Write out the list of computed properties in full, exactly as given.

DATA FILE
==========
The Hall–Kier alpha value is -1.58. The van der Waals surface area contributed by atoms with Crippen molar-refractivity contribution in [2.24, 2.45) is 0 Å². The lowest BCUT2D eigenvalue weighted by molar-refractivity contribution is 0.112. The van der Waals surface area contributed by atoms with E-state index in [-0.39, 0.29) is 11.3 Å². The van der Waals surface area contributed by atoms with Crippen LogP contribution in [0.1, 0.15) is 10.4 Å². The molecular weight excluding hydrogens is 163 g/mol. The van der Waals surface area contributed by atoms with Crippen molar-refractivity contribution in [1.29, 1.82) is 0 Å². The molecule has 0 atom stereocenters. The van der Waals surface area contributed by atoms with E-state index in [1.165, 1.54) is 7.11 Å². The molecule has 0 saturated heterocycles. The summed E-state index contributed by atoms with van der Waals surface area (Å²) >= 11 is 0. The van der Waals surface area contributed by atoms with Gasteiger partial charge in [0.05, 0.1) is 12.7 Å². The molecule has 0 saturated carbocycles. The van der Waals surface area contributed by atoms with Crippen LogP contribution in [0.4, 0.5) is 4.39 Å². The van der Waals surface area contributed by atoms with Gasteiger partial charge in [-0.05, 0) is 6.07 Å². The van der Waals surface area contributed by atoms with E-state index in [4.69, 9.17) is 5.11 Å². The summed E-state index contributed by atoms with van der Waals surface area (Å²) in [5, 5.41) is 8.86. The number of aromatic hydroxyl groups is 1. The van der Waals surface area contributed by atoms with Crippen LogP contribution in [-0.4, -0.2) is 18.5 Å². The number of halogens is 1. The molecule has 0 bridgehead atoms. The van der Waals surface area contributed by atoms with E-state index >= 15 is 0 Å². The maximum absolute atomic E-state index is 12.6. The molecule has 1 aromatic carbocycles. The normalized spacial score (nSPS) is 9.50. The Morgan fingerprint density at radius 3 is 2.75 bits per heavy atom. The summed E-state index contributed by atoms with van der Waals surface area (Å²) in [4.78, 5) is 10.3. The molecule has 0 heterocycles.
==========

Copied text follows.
The Hall–Kier alpha value is -1.58. The van der Waals surface area contributed by atoms with Crippen molar-refractivity contribution in [2.24, 2.45) is 0 Å². The lowest BCUT2D eigenvalue weighted by molar-refractivity contribution is 0.112. The van der Waals surface area contributed by atoms with E-state index in [-0.39, 0.29) is 11.3 Å². The van der Waals surface area contributed by atoms with Crippen LogP contribution in [0.1, 0.15) is 10.4 Å². The molecular weight excluding hydrogens is 163 g/mol. The van der Waals surface area contributed by atoms with Crippen molar-refractivity contribution in [1.29, 1.82) is 0 Å². The molecule has 0 atom stereocenters. The van der Waals surface area contributed by atoms with E-state index in [1.165, 1.54) is 7.11 Å². The molecule has 0 saturated heterocycles. The summed E-state index contributed by atoms with van der Waals surface area (Å²) >= 11 is 0. The van der Waals surface area contributed by atoms with Gasteiger partial charge in [0.05, 0.1) is 12.7 Å². The molecule has 0 saturated carbocycles. The van der Waals surface area contributed by atoms with Crippen LogP contribution in [0.4, 0.5) is 4.39 Å². The van der Waals surface area contributed by atoms with Gasteiger partial charge in [-0.05, 0) is 6.07 Å². The van der Waals surface area contributed by atoms with E-state index in [4.69, 9.17) is 5.11 Å². The summed E-state index contributed by atoms with van der Waals surface area (Å²) in [5, 5.41) is 8.86. The number of aromatic hydroxyl groups is 1. The van der Waals surface area contributed by atoms with Crippen LogP contribution in [-0.4, -0.2) is 18.5 Å². The number of halogens is 1. The molecule has 0 bridgehead atoms. The van der Waals surface area contributed by atoms with E-state index >= 15 is 0 Å². The maximum absolute atomic E-state index is 12.6. The molecule has 1 aromatic carbocycles. The normalized spacial score (nSPS) is 9.50. The Morgan fingerprint density at radius 3 is 2.75 bits per heavy atom. The summed E-state index contributed by atoms with van der Waals surface area (Å²) in [4.78, 5) is 10.3. The molecule has 0 heterocycles.